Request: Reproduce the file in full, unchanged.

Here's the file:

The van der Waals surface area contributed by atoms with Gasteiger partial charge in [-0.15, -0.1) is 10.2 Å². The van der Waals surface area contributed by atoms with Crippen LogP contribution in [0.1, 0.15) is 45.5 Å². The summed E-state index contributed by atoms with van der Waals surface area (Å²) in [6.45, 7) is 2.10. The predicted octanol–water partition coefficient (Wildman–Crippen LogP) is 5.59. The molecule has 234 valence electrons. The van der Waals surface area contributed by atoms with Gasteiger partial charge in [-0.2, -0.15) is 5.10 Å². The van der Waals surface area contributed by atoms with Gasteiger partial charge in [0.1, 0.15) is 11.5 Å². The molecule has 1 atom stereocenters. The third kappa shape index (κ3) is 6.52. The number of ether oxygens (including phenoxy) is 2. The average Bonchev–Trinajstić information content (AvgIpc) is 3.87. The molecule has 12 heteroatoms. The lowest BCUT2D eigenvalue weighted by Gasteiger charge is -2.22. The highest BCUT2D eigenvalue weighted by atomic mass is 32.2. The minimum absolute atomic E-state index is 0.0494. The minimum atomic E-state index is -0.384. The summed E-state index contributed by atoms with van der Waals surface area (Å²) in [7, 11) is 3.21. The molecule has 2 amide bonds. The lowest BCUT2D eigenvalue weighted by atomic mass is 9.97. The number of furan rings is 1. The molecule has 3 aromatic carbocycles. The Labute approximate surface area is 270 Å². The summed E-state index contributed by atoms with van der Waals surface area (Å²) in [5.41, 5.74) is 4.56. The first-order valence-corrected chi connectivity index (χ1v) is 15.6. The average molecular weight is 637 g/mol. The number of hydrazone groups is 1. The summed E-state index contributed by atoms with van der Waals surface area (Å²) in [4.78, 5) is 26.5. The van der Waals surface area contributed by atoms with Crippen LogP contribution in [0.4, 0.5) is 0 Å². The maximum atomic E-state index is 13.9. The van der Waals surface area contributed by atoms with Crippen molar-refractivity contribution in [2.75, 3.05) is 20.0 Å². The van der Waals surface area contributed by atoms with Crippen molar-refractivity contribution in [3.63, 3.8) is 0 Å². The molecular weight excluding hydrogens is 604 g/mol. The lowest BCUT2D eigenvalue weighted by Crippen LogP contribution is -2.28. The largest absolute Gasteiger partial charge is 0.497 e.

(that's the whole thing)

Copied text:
The van der Waals surface area contributed by atoms with Gasteiger partial charge in [-0.15, -0.1) is 10.2 Å². The van der Waals surface area contributed by atoms with Crippen LogP contribution in [0.1, 0.15) is 45.5 Å². The summed E-state index contributed by atoms with van der Waals surface area (Å²) in [6.45, 7) is 2.10. The predicted octanol–water partition coefficient (Wildman–Crippen LogP) is 5.59. The molecule has 234 valence electrons. The van der Waals surface area contributed by atoms with Gasteiger partial charge in [-0.2, -0.15) is 5.10 Å². The van der Waals surface area contributed by atoms with Gasteiger partial charge in [0.1, 0.15) is 11.5 Å². The molecule has 1 atom stereocenters. The third kappa shape index (κ3) is 6.52. The number of ether oxygens (including phenoxy) is 2. The average Bonchev–Trinajstić information content (AvgIpc) is 3.87. The molecule has 12 heteroatoms. The lowest BCUT2D eigenvalue weighted by Gasteiger charge is -2.22. The highest BCUT2D eigenvalue weighted by atomic mass is 32.2. The minimum absolute atomic E-state index is 0.0494. The minimum atomic E-state index is -0.384. The summed E-state index contributed by atoms with van der Waals surface area (Å²) in [7, 11) is 3.21. The molecule has 2 amide bonds. The lowest BCUT2D eigenvalue weighted by atomic mass is 9.97. The number of furan rings is 1. The molecule has 3 aromatic carbocycles. The Labute approximate surface area is 270 Å². The summed E-state index contributed by atoms with van der Waals surface area (Å²) in [5.41, 5.74) is 4.56. The first-order valence-corrected chi connectivity index (χ1v) is 15.6. The average molecular weight is 637 g/mol. The number of hydrazone groups is 1. The summed E-state index contributed by atoms with van der Waals surface area (Å²) in [4.78, 5) is 26.5. The van der Waals surface area contributed by atoms with Crippen LogP contribution in [0.4, 0.5) is 0 Å². The maximum atomic E-state index is 13.9. The van der Waals surface area contributed by atoms with Crippen molar-refractivity contribution in [2.75, 3.05) is 20.0 Å². The van der Waals surface area contributed by atoms with Crippen molar-refractivity contribution in [3.63, 3.8) is 0 Å². The molecular weight excluding hydrogens is 604 g/mol. The lowest BCUT2D eigenvalue weighted by Crippen LogP contribution is -2.28. The largest absolute Gasteiger partial charge is 0.497 e.